Events at the AAS 229th meeting in Grapevine, Texas, 3-7 January 2017
Please join us for these events, open to all attendees:
- Tuesday, 3 January, 1:00–5:00 pm: Special Session on Light Pollution Solutions Communities Can Use
- Thursday, 5 January, 8:30 am–9:20 am: Plenary Talk on Light Pollution by Martin Aubé
Further information will be posted here as it becomes available.
Here are some general sources of information on light pollution, radio interference, and space debris:
Most people today can only see a few stars due to the increasing brightness of the night sky from artificial sources. The brighter the night sky, the less one can detect faint objects. This affects almost every observatory in the world at some level.
- International Dark-Sky Association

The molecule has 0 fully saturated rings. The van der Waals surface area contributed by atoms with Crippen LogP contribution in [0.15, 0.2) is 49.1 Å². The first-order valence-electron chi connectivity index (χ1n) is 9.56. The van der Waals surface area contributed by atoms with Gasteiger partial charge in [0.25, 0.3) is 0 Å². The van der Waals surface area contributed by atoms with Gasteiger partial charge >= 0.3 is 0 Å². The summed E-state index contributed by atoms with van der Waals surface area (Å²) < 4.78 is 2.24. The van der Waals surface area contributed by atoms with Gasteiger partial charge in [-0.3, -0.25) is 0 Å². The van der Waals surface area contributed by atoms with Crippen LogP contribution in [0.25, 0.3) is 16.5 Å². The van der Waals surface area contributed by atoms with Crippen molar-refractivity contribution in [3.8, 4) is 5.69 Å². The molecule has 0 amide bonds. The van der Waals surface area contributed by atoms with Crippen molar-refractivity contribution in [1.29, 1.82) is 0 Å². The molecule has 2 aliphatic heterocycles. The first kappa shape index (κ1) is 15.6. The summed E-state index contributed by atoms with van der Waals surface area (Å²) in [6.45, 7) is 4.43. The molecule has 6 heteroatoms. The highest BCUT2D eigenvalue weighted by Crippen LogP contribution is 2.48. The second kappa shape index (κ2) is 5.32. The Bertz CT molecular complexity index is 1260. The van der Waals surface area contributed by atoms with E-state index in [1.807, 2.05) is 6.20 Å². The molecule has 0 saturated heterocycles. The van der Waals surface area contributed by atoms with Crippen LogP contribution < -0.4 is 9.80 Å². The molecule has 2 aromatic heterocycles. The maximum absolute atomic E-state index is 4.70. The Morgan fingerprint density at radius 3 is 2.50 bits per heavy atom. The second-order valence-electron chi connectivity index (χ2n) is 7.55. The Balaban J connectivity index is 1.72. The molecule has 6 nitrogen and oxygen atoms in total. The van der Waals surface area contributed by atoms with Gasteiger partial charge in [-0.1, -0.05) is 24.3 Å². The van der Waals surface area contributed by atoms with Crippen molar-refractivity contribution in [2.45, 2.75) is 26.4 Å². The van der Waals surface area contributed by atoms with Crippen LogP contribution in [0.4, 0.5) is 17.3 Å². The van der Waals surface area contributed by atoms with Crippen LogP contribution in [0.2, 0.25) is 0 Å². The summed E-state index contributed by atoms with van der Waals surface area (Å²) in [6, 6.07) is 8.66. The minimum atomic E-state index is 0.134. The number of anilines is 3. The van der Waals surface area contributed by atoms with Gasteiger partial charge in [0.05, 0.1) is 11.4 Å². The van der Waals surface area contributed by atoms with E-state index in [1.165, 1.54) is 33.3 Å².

- International Astronomical Union Commission B7: Protection of Existing and Potential Observatory Sites.
- Protecting the night sky in Chile (in Spanish)
Observations at a wide range of wavelenghts is crucial to understanding our universe. Radio telescopes are not immune to interference caused by humans.
Space (or orbital) debris is any inactive object in Earth orbit. Today there are over 20,000 objects larger than 10 centimeters tracked, and the number is increasing. There are two concerns for astronomers: first, the collision risk that a piece of debris will disable an active astronomy mission. Second, it is now almost impossible to take long exposures of the night sky without at least one satellite streak appearing in the image.
- Studies of orbital debris impacts on the Hubble Space Telescope
- NASA's Orbital Debris Program Office - the lead NASA office on orbital debris
- Inter-Agency Space Debris Coordination Committee - the international organization concerned with space debris